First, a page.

DR. DeARMOND: Two comments. The first one was that the GSS cases, as I remember from reading your publications -- I think Gibbs was involved with them -- when you transmitted the GSS into animals, into monkeys, perhaps I think it was chimps, the transmission was more typical of CJD rather than GSS. There were no amyloid plaques. It was vacuolar degeneration so that you may be transmitting a peculiar form, as I criticized once in Bali and then you jumped all over me about.

DR. BROWN: I may do it again.

DR. DeARMOND: Calling me a bigot and some other few things like that.


DR. BROWN: Surely not. I wouldn't have said that.

DR. DeARMOND: So there could be something strange about that particular --

DR. BROWN: Yeah. I think you and Pierluigi are on the same page here. This may be an unusual strain from a number of points of view.

DR. DeARMOND: The other question though has to do with species barrier because the data you're showing is kind of very reassuring to us that it's hard to transmit from blood, but the data from the sheep and from the hamsters and some of the work, I think, that has been done by others, that it's easy in some other animals to transmit, hamster to hamster, mouse to mouse.

Could you comment on the --

DR. BROWN: That's exactly why we went to primates. That's exactly it, because a primate is closer to a human than a mouse is, and that's just common sense.

And so to try and get a little closer to the human situation and not totally depend on rodents for transferrable data, that is why you would use a primate. Otherwise you wouldn't use them. They're too expensive and they cause grief to animal care study people and protocol makers and the whole thing.

Primate studies are a real pain.

DR. DeARMOND: But right now it's inconclusive and you need more time on it.

DR. BROWN: I believe that's true. I think if we cut it off at six years you could still say it was inconclusive, and cutting it off at all will be to some degree inconclusive, and that's just the way it is.

DR. DeARMOND: So what has to be done? Who do you have to convince, or who do we all have to convince to keep that going?

DR. BROWN: Thomas?

Without trying to be flip at all, the people that would be the first people to try to convince would be the funders of the original study. If that fails, and it might for purely practical reasons of finance, then we will have to look elsewhere because I really don't want to see those animals sacrificed, not those eight buddies. Those are crucial animals, and they don't cost a whole lot to maintain. You can maintain eight -- well, they cost a lot from my point of view, but 15 to $20,000 a year would keep them going year after year.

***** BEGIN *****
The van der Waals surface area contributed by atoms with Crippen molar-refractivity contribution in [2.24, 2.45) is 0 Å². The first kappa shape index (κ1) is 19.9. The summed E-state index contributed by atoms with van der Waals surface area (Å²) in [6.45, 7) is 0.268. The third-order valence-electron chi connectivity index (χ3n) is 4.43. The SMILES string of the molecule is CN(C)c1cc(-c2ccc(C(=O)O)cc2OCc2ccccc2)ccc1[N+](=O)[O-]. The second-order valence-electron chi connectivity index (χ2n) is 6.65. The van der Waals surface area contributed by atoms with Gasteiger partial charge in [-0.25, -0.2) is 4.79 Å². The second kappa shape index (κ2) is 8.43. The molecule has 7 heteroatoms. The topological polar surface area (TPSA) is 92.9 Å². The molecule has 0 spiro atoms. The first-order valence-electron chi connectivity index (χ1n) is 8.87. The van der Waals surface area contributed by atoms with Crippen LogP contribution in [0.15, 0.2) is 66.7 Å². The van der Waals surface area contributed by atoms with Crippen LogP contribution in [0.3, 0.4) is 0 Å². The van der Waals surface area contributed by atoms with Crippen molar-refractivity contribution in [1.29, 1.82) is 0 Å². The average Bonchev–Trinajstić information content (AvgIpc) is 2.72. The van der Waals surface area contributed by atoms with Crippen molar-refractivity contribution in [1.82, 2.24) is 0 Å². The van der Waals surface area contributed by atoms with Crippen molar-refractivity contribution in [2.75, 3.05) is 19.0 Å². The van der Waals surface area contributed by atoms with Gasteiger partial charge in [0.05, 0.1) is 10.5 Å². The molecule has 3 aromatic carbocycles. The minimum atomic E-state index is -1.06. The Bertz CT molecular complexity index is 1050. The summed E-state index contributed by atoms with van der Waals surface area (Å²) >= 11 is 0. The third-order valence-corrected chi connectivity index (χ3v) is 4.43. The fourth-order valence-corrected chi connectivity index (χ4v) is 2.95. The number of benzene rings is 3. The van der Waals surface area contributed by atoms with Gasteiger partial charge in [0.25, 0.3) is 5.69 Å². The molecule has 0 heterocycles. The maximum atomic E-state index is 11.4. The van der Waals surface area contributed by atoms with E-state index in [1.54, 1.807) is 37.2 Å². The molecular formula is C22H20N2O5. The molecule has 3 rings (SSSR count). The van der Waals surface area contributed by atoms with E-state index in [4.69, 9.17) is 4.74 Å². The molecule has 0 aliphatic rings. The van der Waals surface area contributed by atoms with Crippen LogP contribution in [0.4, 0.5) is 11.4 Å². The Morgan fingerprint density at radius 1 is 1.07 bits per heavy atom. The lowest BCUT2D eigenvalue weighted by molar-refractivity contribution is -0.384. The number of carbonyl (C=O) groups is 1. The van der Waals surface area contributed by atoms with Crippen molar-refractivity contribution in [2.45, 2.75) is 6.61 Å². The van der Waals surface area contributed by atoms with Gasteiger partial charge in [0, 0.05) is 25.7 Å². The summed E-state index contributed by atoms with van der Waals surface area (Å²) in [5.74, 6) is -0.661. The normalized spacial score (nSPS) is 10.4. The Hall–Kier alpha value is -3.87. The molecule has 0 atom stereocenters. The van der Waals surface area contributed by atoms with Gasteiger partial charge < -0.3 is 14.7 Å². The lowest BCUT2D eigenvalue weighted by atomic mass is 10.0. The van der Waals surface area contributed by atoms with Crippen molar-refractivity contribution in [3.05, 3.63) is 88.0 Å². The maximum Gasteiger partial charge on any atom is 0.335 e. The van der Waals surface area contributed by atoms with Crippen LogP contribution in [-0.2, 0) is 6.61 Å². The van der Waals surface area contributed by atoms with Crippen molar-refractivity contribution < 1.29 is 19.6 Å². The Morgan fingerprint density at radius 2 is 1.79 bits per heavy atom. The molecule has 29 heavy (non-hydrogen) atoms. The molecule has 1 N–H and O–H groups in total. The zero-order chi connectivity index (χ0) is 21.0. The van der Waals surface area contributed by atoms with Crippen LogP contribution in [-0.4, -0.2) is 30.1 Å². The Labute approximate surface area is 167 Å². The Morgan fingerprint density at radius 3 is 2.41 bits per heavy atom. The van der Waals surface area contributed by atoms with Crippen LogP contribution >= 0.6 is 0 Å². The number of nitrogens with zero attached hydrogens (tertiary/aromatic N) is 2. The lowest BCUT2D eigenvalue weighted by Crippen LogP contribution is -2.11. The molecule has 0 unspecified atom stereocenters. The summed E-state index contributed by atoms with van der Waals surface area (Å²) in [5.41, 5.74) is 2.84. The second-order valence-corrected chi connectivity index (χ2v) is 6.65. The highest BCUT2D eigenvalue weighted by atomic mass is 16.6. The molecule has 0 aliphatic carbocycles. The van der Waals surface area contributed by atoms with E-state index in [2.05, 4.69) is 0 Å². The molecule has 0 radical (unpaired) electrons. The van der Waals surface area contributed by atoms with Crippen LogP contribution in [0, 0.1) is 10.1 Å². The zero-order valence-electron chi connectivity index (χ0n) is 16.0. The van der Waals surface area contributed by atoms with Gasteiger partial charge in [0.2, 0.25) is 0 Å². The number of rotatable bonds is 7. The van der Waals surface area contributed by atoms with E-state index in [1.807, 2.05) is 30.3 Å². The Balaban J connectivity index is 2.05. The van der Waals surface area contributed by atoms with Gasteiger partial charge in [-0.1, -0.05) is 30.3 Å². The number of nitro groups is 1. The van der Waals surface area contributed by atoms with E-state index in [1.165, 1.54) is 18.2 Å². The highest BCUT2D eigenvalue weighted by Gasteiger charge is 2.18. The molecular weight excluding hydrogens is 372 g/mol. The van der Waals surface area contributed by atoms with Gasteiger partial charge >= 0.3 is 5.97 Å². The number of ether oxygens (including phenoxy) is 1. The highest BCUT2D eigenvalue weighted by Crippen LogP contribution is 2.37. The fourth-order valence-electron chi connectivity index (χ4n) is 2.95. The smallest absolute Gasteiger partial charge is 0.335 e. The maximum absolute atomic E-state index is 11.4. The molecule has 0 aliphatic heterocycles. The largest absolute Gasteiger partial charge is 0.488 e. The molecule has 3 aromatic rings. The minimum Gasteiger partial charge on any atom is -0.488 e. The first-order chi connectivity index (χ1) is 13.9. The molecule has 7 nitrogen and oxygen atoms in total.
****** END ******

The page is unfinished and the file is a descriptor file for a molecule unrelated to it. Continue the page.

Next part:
DR. JOHNSON: Yeah, Paul, I'm intrigued as you are by the shortening of the incubation period. Have you in all of the other years of handling these animals when they were transfused, when they were flown out to Louisiana at night -- a lot of the stressful things have happened to some of these chimps. Have you ever noticed that before or is this a new observation?

DR. BROWN: Brand new.

MR. JOHNSON: Brand new. Okay.

CHAIRPERSON PRIOLA: Bob, did you want to say something? Dr. Rohwer.

DR. ROHWER: The Frederick fire, wasn't that correlated with a lot of --

DR. BROWN: Not that I k now of, but you may --

DR. ROHWER: Well, that occurred shortly after I came to NIH, and what I remember is that there were a whole bunch of conversions that occurred within the few months following the fire. That was fire that occurred adjacent to the NINDS facility, but in order to protect it, they moved the monkeys out onto the tarmac because they weren't sure it wouldn't burn as well.

DR. BROWN: Well, if you're right, then it's not brand new, but I mean, I'm not sure how we'll ever know because if I call Carlton and ask him, I'm not sure but what I would trust the answer that he gives me, short of records.

You know, Carlot is a very enthusiastic person, and he might say, "Oh, yeah, my God, the whole floor died within three days," but I would want to verify that.

On the other hand, it may be verifiable. There possibly are records that are still extant.

DR. ROHWER: Actually I thought I heard the story from you.


DR. BROWN: You didn't because it's brand new for me. I mean, either that or I'm on the way



DR. BRACEY: I was wondering if some of the variability in terms of the intravenous infection route may be related to intraspecies barriers, that is, the genetic differences, the way the cells, the white leukocytes are processed, whether or not microchimerism is established, et cetera.

DR. BROWN: I don't think that processing is at fault, but the question, the point that you raise is a very good one, and needless to say, we have material with which we can analyze genetically all of the animals, and should it turn out that we get, for example, -- I don't know -- a transmission in one variant monkey and no transmissions in another and a transmission in three sporadic monkeys, we will at that point genetically analyze every single animal that has been used in this study, but we wanted to wait until we could see what would be most useful to analyze.

but the material is there, and if need be, we'll do it.

CHAIRPERSON PRIOLA: Okay. Thank you very much, Dr. Brown.

I think we'll move on to the open public hearing section of the morning.



see full text ;

Tuesday, May 17, 2011

blood supply Creutzfeldt-Jakob Disease 16 May 2011 : Column 61W Commons Hansard

Creutzfeldt-Jakob Disease

Saturday, May 14, 2011

USA Blood products, collected from a donor who was at risk for vCJD, were distributed Nationally and Internationally MAY 11, 2011

Wednesday, February 2, 2011

Detection of prion infection in variant Creutzfeldt-Jakob disease: a blood-based assay

Monday, February 7, 2011

FDA's Currently-Recommended Policies to Reduce the Possible Risk of Transmission of CJD and vCJD by Blood and Blood Products 2011 ???